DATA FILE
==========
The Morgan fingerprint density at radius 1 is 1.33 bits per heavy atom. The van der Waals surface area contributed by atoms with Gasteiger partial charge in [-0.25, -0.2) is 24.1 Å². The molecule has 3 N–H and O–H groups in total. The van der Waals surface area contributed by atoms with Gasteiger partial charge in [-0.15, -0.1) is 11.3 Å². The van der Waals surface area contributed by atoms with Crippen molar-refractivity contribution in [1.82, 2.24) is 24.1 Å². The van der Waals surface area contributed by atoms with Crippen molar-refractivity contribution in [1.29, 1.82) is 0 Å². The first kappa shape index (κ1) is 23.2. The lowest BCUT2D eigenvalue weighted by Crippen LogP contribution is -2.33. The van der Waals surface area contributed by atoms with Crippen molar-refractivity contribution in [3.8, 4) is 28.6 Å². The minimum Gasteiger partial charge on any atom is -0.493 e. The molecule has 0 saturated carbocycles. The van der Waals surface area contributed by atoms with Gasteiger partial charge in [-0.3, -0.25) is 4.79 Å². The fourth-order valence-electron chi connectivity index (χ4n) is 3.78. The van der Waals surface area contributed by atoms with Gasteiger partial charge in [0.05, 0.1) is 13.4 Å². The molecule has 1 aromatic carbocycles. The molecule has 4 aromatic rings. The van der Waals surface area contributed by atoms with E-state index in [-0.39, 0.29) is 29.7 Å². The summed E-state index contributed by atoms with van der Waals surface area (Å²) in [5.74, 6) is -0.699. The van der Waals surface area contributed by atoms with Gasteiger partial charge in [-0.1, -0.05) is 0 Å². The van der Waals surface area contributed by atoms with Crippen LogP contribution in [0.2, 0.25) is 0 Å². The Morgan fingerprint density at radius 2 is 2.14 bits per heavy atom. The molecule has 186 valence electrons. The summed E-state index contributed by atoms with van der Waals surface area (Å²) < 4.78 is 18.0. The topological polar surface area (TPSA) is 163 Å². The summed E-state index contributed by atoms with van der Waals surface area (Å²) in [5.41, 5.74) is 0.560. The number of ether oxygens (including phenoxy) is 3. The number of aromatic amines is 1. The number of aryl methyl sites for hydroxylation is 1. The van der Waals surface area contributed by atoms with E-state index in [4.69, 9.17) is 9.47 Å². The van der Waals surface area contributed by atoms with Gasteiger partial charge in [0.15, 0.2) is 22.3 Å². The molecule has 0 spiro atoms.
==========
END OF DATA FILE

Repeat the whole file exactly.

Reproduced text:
The Morgan fingerprint density at radius 1 is 1.33 bits per heavy atom. The van der Waals surface area contributed by atoms with Gasteiger partial charge in [-0.25, -0.2) is 24.1 Å². The molecule has 3 N–H and O–H groups in total. The van der Waals surface area contributed by atoms with Gasteiger partial charge in [-0.15, -0.1) is 11.3 Å². The van der Waals surface area contributed by atoms with Crippen molar-refractivity contribution in [1.82, 2.24) is 24.1 Å². The van der Waals surface area contributed by atoms with Crippen molar-refractivity contribution in [1.29, 1.82) is 0 Å². The first kappa shape index (κ1) is 23.2. The lowest BCUT2D eigenvalue weighted by Crippen LogP contribution is -2.33. The van der Waals surface area contributed by atoms with Crippen molar-refractivity contribution in [3.8, 4) is 28.6 Å². The minimum Gasteiger partial charge on any atom is -0.493 e. The molecule has 0 saturated carbocycles. The van der Waals surface area contributed by atoms with Gasteiger partial charge in [-0.3, -0.25) is 4.79 Å². The fourth-order valence-electron chi connectivity index (χ4n) is 3.78. The van der Waals surface area contributed by atoms with Gasteiger partial charge in [0.05, 0.1) is 13.4 Å². The molecule has 1 aromatic carbocycles. The molecule has 4 aromatic rings. The van der Waals surface area contributed by atoms with E-state index in [-0.39, 0.29) is 29.7 Å². The summed E-state index contributed by atoms with van der Waals surface area (Å²) in [5.74, 6) is -0.699. The van der Waals surface area contributed by atoms with Gasteiger partial charge in [-0.1, -0.05) is 0 Å². The van der Waals surface area contributed by atoms with Crippen LogP contribution in [0.2, 0.25) is 0 Å². The Morgan fingerprint density at radius 2 is 2.14 bits per heavy atom. The molecule has 186 valence electrons. The summed E-state index contributed by atoms with van der Waals surface area (Å²) < 4.78 is 18.0. The topological polar surface area (TPSA) is 163 Å². The summed E-state index contributed by atoms with van der Waals surface area (Å²) in [5.41, 5.74) is 0.560. The number of ether oxygens (including phenoxy) is 3. The number of aromatic amines is 1. The number of aryl methyl sites for hydroxylation is 1. The van der Waals surface area contributed by atoms with E-state index in [4.69, 9.17) is 9.47 Å². The van der Waals surface area contributed by atoms with Gasteiger partial charge in [0.15, 0.2) is 22.3 Å². The molecule has 0 spiro atoms.